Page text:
Bookmark   February 23, 2014 at 6:39AM
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wayne_5 zone 6a Central Indiana

kimmsr, I suppose some clay has maybe only 10% sand to begin with. Adding 35% more may get you there. Also adding good peat moss at the same time does the trick for me.. I would not say, "Just add sand."

Adding organic matter is critical and working in green and cover crops is too.

    Bookmark   February 23, 2014 at 9:38AM
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Based on what I have seen, and what the researchers at Purdue have found, the peat moss you added to your clay soil did more then the sand.

    Bookmark   February 24, 2014 at 7:11AM
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wayne_5 zone 6a Central Indiana

kimmsr, You may be right about the peat moss doing more good.... the farmer who has the peat moss says, "Forget the sand." Still, I believe that the combination of the two into a good soil to start with plus lots of added and grown organic matter has produced a dream soil.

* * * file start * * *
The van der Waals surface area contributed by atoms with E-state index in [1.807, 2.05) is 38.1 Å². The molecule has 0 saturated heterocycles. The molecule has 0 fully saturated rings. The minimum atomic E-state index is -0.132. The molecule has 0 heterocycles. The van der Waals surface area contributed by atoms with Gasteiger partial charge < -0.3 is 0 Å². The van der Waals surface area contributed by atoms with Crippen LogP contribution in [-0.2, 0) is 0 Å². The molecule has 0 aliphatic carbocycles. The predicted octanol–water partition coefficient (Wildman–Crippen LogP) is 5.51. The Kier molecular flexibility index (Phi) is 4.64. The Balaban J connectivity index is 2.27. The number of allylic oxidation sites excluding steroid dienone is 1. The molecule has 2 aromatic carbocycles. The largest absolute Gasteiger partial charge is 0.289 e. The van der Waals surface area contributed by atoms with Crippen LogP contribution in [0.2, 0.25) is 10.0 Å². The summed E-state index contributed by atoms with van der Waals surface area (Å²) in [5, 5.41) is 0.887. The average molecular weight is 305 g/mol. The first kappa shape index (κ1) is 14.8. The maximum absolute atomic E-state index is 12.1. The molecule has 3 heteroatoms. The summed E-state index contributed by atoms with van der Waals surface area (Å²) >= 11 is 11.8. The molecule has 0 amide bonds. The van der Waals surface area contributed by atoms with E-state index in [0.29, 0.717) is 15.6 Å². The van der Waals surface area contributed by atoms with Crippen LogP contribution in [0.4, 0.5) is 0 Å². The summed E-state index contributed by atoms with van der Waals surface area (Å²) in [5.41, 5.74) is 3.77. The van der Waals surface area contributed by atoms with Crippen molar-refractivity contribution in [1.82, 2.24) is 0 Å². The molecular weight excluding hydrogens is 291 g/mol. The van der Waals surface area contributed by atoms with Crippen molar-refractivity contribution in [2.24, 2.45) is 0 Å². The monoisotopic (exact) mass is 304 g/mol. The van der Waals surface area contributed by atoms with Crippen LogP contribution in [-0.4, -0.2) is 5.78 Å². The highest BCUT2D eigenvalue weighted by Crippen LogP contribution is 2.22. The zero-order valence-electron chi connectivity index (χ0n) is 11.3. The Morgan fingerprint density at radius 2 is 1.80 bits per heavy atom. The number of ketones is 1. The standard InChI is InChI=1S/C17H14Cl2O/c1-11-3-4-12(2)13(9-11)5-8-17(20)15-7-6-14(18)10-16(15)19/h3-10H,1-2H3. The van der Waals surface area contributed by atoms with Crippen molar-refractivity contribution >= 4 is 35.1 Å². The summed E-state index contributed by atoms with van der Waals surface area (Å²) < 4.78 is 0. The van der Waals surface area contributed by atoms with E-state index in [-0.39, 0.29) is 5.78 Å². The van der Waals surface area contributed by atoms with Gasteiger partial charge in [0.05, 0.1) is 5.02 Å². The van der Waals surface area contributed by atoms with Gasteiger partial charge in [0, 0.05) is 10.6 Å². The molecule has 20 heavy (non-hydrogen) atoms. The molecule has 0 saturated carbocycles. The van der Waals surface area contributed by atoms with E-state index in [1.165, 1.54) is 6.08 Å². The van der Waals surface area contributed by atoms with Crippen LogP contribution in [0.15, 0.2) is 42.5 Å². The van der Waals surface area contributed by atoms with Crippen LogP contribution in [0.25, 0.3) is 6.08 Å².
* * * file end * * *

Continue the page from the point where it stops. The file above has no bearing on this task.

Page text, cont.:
Bookmark   February 24, 2014 at 10:54AM
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toxcrusadr(Zone 6a - MO)

I avoid disturbing my clay when wet. Actually if you want a spring garden, amend in fall and let the worms and the freeze/thaw cycles fluff it up for you, then just plant in spring without digging or tilling.

I keep mulches over mine in the hot summer, it keeps them moist and also keeps the pounding rainstorms from packing down the surface. The mulch feeds the soil as it decomposes so I don't have to add a lot of compost by digging. I use mostly grass/leaves mix for garden mulch.

    Bookmark   February 24, 2014 at 2:28PM
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seysonn(8a WA/HZ 1)

When to till?:
When it is moist but not too wet and soggy. I would also add compost while I am at it : This way you'll hit two birds with one stone, and make your efforts worthwhile. The best time is early spring. This will also aerate the soil for the micro organisms any would pull up some of the leached down nutrients. So as you can see, tilling can serve more one purpose.


    Bookmark   February 25, 2014 at 6:37AM
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hortster(6a, southcentral KS)